[PHOTO: Fred Vuich]

At this time of year in tropical and high-rainfall areas, mud on a golf ball is an issue golfers have to deal with. Well, maybe not the pros so much. Competitive tours often enact a Model Local Rule that enables players to lift their ball, clean it and replace it on soft-and-soggy days. Everyday golfers have the right to a little help, too, so check with your course or tournament committee on whether Model Local Rules E-2 (cleaning a ball) or E-3 (preferred lies) are being used. We’ll explain more about both in a bit. We’ll also cover how to play when you’re out there to battle the elements without any preferred lies – like Bishop Pickering in “Caddyshack”.

To be clear, we’re only going to discuss here what the Rules of Golf permit or prohibit when you find mud on your ball.

Let’s start with this: if no Local Rules are in effect, you have to play a ball with mud on it (Rule 8 and 9 address this concept generally). Of course, on a putting green, you can mark your ball, lift it and clean it (Rule 13). You also can lift and clean your ball when it’s embedded in the general area of a course (Rule 16.3). The general area is most of the golf course including the rough, but does not include the teeing area you’re starting from and the green of the hole you’re on, any penalty areas and all bunkers.

Photo: Warren Little

To be clear, the general principal of Rule 8 is to “play the course as you find it”. But there are times when you’re allowed to lift your ball and clean it beyond the putting green. Two examples would be when you’re taking free or penalty relief. Say your ball is up against one of those irrigation-control boxes covered in mud. You’re entitled to relief from the box, and when you take that relief you’re also allowed to lift your ball and clean it before dropping it back into play. Same thing goes if you’re taking an unplayable lie – go ahead and spiff up your ball (while adding the penalty stroke) – or taking relief for a ball in a penalty area.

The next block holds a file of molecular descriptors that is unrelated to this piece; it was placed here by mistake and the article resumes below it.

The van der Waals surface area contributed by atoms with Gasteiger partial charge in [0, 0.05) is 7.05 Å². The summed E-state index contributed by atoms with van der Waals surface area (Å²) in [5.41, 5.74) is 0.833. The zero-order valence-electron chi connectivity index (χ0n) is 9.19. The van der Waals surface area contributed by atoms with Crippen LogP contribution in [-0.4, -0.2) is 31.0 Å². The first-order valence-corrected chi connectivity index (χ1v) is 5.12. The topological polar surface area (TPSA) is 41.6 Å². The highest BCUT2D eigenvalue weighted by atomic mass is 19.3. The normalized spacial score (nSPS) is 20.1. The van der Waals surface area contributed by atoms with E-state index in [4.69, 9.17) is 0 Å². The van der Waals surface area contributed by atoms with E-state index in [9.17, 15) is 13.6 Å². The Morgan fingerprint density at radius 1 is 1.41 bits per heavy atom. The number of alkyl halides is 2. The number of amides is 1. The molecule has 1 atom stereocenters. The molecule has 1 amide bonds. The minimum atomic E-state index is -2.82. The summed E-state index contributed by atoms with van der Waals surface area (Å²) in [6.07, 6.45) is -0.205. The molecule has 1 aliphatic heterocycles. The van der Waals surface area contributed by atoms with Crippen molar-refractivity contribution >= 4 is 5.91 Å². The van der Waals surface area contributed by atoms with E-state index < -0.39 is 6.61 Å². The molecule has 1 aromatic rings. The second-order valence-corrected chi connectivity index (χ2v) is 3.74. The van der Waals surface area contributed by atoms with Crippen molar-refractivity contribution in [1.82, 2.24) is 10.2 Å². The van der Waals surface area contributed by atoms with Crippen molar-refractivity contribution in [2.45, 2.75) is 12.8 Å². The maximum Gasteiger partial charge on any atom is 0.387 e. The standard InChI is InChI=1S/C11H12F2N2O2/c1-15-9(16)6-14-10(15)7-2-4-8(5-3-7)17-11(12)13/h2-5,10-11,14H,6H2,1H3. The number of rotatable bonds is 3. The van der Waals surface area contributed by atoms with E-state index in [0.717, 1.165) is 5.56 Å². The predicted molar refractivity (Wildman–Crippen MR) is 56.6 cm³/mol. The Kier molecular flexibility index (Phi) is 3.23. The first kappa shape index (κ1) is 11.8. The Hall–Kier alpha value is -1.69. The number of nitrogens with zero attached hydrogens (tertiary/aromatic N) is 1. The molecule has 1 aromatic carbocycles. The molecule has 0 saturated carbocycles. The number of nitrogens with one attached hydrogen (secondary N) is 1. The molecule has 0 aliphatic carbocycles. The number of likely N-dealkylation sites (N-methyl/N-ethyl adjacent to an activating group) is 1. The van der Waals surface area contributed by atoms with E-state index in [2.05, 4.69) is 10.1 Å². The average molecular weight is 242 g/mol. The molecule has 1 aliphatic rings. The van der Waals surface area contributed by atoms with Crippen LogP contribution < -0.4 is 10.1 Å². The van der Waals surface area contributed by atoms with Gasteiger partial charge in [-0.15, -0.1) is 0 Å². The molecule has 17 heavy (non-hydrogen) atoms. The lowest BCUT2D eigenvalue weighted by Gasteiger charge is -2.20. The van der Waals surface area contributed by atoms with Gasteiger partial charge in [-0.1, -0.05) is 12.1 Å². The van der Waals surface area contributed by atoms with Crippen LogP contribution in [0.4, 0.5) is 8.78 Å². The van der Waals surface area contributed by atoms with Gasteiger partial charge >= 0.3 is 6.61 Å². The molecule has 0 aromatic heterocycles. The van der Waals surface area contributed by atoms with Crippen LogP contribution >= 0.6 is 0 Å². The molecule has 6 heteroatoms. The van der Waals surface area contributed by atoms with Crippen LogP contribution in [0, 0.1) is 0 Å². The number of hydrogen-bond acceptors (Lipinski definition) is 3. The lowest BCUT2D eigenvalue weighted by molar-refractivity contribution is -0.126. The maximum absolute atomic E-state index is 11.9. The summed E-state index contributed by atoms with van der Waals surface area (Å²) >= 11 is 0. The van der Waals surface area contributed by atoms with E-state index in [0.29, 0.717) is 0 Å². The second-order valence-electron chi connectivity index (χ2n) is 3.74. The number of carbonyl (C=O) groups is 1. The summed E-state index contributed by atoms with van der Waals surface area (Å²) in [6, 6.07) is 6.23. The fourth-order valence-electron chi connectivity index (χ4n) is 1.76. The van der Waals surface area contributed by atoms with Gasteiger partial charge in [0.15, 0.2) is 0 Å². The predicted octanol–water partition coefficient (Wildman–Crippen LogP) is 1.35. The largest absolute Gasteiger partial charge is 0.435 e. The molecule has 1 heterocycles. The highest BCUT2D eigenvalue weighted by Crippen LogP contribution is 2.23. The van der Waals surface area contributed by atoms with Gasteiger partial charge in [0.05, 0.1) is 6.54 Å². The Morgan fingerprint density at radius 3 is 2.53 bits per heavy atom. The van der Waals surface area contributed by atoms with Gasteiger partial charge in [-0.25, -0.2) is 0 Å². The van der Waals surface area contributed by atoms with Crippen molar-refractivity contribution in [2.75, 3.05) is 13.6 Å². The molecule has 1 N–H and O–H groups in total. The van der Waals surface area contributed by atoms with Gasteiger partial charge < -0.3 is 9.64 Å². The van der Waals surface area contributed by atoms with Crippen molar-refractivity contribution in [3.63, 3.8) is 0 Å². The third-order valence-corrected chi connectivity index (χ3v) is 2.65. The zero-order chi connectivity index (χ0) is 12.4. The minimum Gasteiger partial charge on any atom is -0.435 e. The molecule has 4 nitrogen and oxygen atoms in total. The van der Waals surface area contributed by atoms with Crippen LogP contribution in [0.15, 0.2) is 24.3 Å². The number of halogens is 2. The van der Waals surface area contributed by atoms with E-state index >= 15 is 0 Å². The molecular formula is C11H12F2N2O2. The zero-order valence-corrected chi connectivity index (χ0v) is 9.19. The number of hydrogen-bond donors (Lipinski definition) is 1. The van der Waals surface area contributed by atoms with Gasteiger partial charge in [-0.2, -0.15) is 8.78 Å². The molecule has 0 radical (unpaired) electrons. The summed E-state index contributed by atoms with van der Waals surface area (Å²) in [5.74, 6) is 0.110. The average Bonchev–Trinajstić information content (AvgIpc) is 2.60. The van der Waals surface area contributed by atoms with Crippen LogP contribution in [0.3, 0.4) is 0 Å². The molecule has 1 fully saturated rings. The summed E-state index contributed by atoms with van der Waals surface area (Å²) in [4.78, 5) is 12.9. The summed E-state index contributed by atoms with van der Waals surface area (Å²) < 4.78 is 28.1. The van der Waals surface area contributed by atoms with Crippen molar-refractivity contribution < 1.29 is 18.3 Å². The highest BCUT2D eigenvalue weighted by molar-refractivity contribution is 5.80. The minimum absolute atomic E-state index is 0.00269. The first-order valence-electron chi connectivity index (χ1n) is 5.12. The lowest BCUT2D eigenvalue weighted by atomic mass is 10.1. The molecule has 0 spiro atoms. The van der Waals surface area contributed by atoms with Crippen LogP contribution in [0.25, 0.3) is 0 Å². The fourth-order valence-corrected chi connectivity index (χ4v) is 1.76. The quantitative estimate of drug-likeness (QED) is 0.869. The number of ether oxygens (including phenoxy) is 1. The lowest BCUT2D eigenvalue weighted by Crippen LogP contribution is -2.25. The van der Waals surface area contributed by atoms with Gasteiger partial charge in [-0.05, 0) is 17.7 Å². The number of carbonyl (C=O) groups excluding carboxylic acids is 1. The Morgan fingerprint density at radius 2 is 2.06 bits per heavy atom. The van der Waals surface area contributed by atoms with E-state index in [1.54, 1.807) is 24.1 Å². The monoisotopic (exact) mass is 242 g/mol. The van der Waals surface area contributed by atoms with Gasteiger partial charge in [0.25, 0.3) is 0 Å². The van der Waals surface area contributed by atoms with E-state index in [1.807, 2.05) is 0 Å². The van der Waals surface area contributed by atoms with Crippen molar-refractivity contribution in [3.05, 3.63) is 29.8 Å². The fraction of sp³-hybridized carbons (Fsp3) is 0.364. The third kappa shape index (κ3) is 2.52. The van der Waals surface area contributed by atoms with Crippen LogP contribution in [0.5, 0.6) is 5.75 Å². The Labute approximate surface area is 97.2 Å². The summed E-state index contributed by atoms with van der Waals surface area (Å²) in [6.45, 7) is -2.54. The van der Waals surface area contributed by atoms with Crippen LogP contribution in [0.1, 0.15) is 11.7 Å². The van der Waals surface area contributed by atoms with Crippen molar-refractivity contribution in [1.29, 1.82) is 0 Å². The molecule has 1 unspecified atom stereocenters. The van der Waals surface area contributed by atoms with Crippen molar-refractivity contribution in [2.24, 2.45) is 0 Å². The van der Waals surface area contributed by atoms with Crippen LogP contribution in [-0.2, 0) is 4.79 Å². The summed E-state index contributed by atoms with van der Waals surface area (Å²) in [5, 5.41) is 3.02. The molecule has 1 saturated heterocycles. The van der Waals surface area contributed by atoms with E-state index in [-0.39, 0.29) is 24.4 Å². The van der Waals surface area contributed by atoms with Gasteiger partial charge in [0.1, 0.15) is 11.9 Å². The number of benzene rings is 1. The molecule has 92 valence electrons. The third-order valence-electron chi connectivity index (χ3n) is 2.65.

But here are some examples under Rule 14 when you CAN’T clean your ball:

• To see if it is cut or cracked – cleaning is not allowed.

• To identify it – cleaning is allowed only as needed to identify it.

• Because the mud interferes with play – cleaning is not allowed.

• To see if the ball lies in a condition where relief is allowed – cleaning is not allowed, unless you then take relief.

Rules Review: Are you smart enough to ace this basic rules quiz?

Another thing to remember is that you have to mark the position of your ball before lifting when a rule requires you to replace it on its original spot. You can mark your ball with things such as a tee, a coin and most artificial objects, but don’t mark your ball with a pine cone, leaf, twig (natural stuff), or it’s a one-stroke penalty.

OK, so now on to the Model Local Rules. E-2, if in place, says you can enact lift, clean and place procedures for any ball in the general area of the course. E-3 is similar, but restricts lift, clean and place procedures to parts of the course in the general area that are cut to fairway height or lower. This is what the PGA Tour does on soggy days.

Photo: David Cannon


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